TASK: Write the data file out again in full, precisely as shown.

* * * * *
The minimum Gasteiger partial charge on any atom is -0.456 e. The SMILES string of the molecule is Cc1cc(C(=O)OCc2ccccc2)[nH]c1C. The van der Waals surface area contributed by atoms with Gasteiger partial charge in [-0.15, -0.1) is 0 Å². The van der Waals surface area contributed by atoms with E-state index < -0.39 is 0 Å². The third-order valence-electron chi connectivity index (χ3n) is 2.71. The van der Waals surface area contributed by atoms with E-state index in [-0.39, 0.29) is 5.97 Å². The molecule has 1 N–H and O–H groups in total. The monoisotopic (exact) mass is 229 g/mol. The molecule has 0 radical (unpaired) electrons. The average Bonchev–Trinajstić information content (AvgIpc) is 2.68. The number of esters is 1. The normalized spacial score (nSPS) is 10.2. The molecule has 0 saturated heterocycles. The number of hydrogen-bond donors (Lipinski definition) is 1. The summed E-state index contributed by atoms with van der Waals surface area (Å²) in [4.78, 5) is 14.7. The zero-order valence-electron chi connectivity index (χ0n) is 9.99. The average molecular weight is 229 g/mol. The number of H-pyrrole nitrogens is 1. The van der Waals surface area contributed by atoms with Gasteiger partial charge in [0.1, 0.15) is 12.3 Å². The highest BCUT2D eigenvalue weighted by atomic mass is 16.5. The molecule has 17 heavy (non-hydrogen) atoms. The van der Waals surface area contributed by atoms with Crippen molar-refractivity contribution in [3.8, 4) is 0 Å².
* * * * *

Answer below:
The minimum Gasteiger partial charge on any atom is -0.456 e. The SMILES string of the molecule is Cc1cc(C(=O)OCc2ccccc2)[nH]c1C. The van der Waals surface area contributed by atoms with Gasteiger partial charge in [-0.15, -0.1) is 0 Å². The van der Waals surface area contributed by atoms with E-state index < -0.39 is 0 Å². The third-order valence-electron chi connectivity index (χ3n) is 2.71. The van der Waals surface area contributed by atoms with E-state index in [-0.39, 0.29) is 5.97 Å². The molecule has 1 N–H and O–H groups in total. The monoisotopic (exact) mass is 229 g/mol. The molecule has 0 radical (unpaired) electrons. The average Bonchev–Trinajstić information content (AvgIpc) is 2.68. The number of esters is 1. The normalized spacial score (nSPS) is 10.2. The molecule has 0 saturated heterocycles. The number of hydrogen-bond donors (Lipinski definition) is 1. The summed E-state index contributed by atoms with van der Waals surface area (Å²) in [4.78, 5) is 14.7. The zero-order valence-electron chi connectivity index (χ0n) is 9.99. The average molecular weight is 229 g/mol. The number of H-pyrrole nitrogens is 1. The van der Waals surface area contributed by atoms with Gasteiger partial charge in [0.1, 0.15) is 12.3 Å². The highest BCUT2D eigenvalue weighted by atomic mass is 16.5. The molecule has 17 heavy (non-hydrogen) atoms. The van der Waals surface area contributed by atoms with Crippen molar-refractivity contribution in [3.8, 4) is 0 Å².